5. 5. SPECIAL FEATURE the ionizations from primarily metal-based orbitals and pri- marily S -based orbitals can be experimentally distinguished from one another. In addition, we have unambiguously dem- onstrated that the symmetric S orbital, which can interact with the in-plane metal orbital on bending, is more easily ion- ized than the antisymmetric S orbital. These results experi- mentally verify the bonding model originally put forth by Lauher and Hoffmann (27) for bent-metallocene dithiolate compounds such as 2 and 3. Our analysis and assignment of the low-energy ionizations of compounds 2 and 3 also provide a framework for investigation and direct assignment of the S and metal-based ionizations in related metal dithiolate sys- tems that may be more strongly mixed than 2 and 3 or that may have less favorable separation of their metal-sulfur re- gion from the ionizations of other ligands. The variation in the fold angle of the dithiolate ligand re- flects the electron occupation in the equatorial in-plane metalFig. 4. Graph of orbital eigenvalues against fold angle for 2. The geometry orbital, as has been noted (11, 27). Folding of the dithiolateoptimized coordinates of the Cp2MoS2 core of 2 were kept fixed, and the ligand enables the S electron density to modulate the elec-benzene group was rotated relative to the MS2 plane while keeping the bond tron density in the equatorial plane of the metal, and thuslengths constant. folding can play a very significant role in the metal–sulfur anisotropic bonding interaction. In the case of 3, which hasfor 1 and 2 and the HOMO-1 orbital for 3 are primarily the formally a Ti(IV) d0 metal center, the dithiolate ligand can be thought of as a six-electron donor. Each of the thiolate - CHEMISTRYantisymmetric sulfur (S ) orbitals with little contributionfrom the metal. The symmetric S orbital has the right sym- orbitals provides two electrons, and two additional electronsmetry and energy to match the metal in-plane orbital on fold- come from the S orbital. Hence, folding the dithiolate liganding of the dithiolate unit, and the substantial mixing of the effectively stabilizes 3 as an 18-electron complex. This ‘‘di-out-of-plane S orbitals and metal in-plane orbital on folding thiolate folding effect’’ is in contrast to the nitrosyl groupis shown experimentally by the intensity changes observed in where the transformation from linear to bent coordination ofthe HeI and HeII spectra of 2 and 3 (Fig. 3). the ligand transfers a pair of electrons from the metal to a localized orbital on the ligand (54).ConclusionsThe gas-phase photoelectron spectra of Cp2M(bdt), M Ti Implications for Enzymes. For molybdenum and tungsten en-(3) and Mo (2) clearly show that, under favorable conditions, zymes the ‘‘dithiolate-folding-effect’’ of the S2pdt ligand may Fig. 5. Calculated frontier orbitals (HOMO, HOMO-1, and HOMO-2) of 1–3. All contours have the same cutoff level (0.05).Joshi et al. PNAS April 1, 2003 vol. 100 no. 7 3723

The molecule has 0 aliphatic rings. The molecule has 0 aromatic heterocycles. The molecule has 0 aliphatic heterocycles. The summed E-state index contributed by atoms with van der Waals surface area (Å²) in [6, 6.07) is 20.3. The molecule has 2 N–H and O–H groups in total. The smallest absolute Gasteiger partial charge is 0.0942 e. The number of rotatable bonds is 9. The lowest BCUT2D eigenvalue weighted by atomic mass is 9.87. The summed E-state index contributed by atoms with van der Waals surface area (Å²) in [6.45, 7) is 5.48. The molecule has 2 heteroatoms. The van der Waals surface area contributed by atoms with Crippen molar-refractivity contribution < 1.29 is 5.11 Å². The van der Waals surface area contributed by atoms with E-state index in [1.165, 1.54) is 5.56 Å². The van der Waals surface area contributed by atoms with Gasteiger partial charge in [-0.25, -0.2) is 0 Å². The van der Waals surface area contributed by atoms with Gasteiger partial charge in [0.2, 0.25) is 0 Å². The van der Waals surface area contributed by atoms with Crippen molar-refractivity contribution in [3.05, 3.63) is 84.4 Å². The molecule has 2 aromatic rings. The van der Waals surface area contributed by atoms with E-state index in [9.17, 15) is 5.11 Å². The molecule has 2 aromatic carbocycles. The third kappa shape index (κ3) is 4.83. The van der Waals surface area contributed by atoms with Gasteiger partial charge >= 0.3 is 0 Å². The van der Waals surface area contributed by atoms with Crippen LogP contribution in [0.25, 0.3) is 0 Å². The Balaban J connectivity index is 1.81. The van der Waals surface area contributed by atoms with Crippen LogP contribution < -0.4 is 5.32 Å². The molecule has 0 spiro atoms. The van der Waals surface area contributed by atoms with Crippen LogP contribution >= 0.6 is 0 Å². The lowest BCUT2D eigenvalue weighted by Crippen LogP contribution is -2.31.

6. 6. be important in stabilizing the multiple oxidation states that ing with an empty metal orbital, as shown here for the d0 Tiresult from electron transfer or oxygen atom transfer (OAT). complex (3), or by localization of electron density on the SFor example, in sulfite oxidase (Fig. 1), reduction of the orbitals in the presence of a filled metal orbital, as shownmetal in-plane orbital due to the release of an equatorial oxy- here for the d2 Mo complex (2). Dithiolate folding may alsogen atom during OAT should make the dithiolene unit of provide a mechanism for the sulfur- orbitals of the S2pdtS2pdt more planar compared with the fully oxidized enzyme. ligand to act as an effective electron transfer pathway fromIn this regard, we note that the calculated dithiolate fold an- the in-plane orbitals on the metal center to other redox part-gles for the two chemically equivalent, but crystallographically ners via the pyranopterin. Finally, we note that for molybde-distinct, molybdenum centers in sulfite oxidase of 6.6° and num and tungsten enzymes the energies involved in substrate7.0° (Table 1) are smaller than that for the oxidized center of binding, docking with electron transfer partners, and dynamicaldehyde oxidoreductase (16.6°), whose oxidized structure has motions of the protein skeleton, may modulate the dithiolatebeen determined to high resolution (1.28 Å) (15). The exact fold angle and, consequently, the electron distribution, overalloxidation state of sulfite oxidase in the crystal structure is not reduction potential and reactivity of the metal center.known, but there is evidence for photoreduction of the mo-lybdenum center in the synchrotron beam during data collec- Supporting Informationtion (5, 55). The fold angle studies on model systems support Geometry optimized and crystal structure coordinates forthe view that the reported structure of sulfite oxidase (5) is of 1–3, selected computational input, and results are available ina reduced form of the enzyme. Dithiolate folding can also Tables 3–11, which are published as supporting informationmodify the electropositive nature of the metal center by vary- on the PNAS web site.ing the overlap of sulfur lone pairs with the metal in-planeorbital. The S orbitals of dithiolate can therefore serve as an Support by National Institutes of Health Grant GM-37773 (to J.H.E.)essential instrument for the buffering of electron density at and National Science Foundation Grant CHE-9618900 (to D.L.L.) isthe metal center by either involving themselves in strong mix- gratefully acknowledged. 1. Rajagopalan, K. & Johnson, J. L. (1992) J. Biol. Chem. 267, 10199–10202. 26. Fourmigue, M. (1998) Coord. Chem. Rev. 178–180, 823–864. ´ 2. Hille, R. 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